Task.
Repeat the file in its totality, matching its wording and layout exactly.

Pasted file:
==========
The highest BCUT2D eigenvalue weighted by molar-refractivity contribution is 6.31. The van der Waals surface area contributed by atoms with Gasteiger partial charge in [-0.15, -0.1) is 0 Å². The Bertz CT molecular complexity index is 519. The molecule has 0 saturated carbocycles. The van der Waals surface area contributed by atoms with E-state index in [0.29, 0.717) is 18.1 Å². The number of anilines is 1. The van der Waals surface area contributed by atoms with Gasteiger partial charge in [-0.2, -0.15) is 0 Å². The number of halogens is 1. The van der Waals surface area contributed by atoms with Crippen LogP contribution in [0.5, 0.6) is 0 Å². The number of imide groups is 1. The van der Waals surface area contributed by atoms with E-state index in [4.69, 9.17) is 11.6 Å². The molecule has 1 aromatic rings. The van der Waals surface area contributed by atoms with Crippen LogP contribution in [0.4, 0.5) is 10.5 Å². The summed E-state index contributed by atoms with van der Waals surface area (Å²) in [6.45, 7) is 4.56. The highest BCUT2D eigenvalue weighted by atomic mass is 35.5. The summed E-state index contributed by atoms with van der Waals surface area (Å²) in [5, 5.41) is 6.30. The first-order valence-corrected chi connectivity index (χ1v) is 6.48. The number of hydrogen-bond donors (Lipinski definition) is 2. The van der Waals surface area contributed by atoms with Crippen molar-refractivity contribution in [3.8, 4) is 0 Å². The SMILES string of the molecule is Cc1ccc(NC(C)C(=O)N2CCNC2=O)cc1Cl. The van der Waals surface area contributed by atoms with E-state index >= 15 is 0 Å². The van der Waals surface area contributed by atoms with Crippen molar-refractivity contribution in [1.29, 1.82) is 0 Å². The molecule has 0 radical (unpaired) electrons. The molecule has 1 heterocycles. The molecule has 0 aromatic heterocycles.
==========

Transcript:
The highest BCUT2D eigenvalue weighted by molar-refractivity contribution is 6.31. The van der Waals surface area contributed by atoms with Gasteiger partial charge in [-0.15, -0.1) is 0 Å². The Bertz CT molecular complexity index is 519. The molecule has 0 saturated carbocycles. The van der Waals surface area contributed by atoms with E-state index in [0.29, 0.717) is 18.1 Å². The number of anilines is 1. The van der Waals surface area contributed by atoms with Gasteiger partial charge in [-0.2, -0.15) is 0 Å². The number of halogens is 1. The van der Waals surface area contributed by atoms with Crippen LogP contribution in [0.5, 0.6) is 0 Å². The number of imide groups is 1. The van der Waals surface area contributed by atoms with E-state index in [4.69, 9.17) is 11.6 Å². The molecule has 1 aromatic rings. The van der Waals surface area contributed by atoms with Crippen LogP contribution in [0.4, 0.5) is 10.5 Å². The summed E-state index contributed by atoms with van der Waals surface area (Å²) in [6.45, 7) is 4.56. The highest BCUT2D eigenvalue weighted by atomic mass is 35.5. The summed E-state index contributed by atoms with van der Waals surface area (Å²) in [5, 5.41) is 6.30. The first-order valence-corrected chi connectivity index (χ1v) is 6.48. The number of hydrogen-bond donors (Lipinski definition) is 2. The van der Waals surface area contributed by atoms with Crippen molar-refractivity contribution in [3.8, 4) is 0 Å². The SMILES string of the molecule is Cc1ccc(NC(C)C(=O)N2CCNC2=O)cc1Cl. The van der Waals surface area contributed by atoms with E-state index >= 15 is 0 Å². The van der Waals surface area contributed by atoms with Crippen molar-refractivity contribution in [1.29, 1.82) is 0 Å². The molecule has 0 radical (unpaired) electrons. The molecule has 1 heterocycles. The molecule has 0 aromatic heterocycles.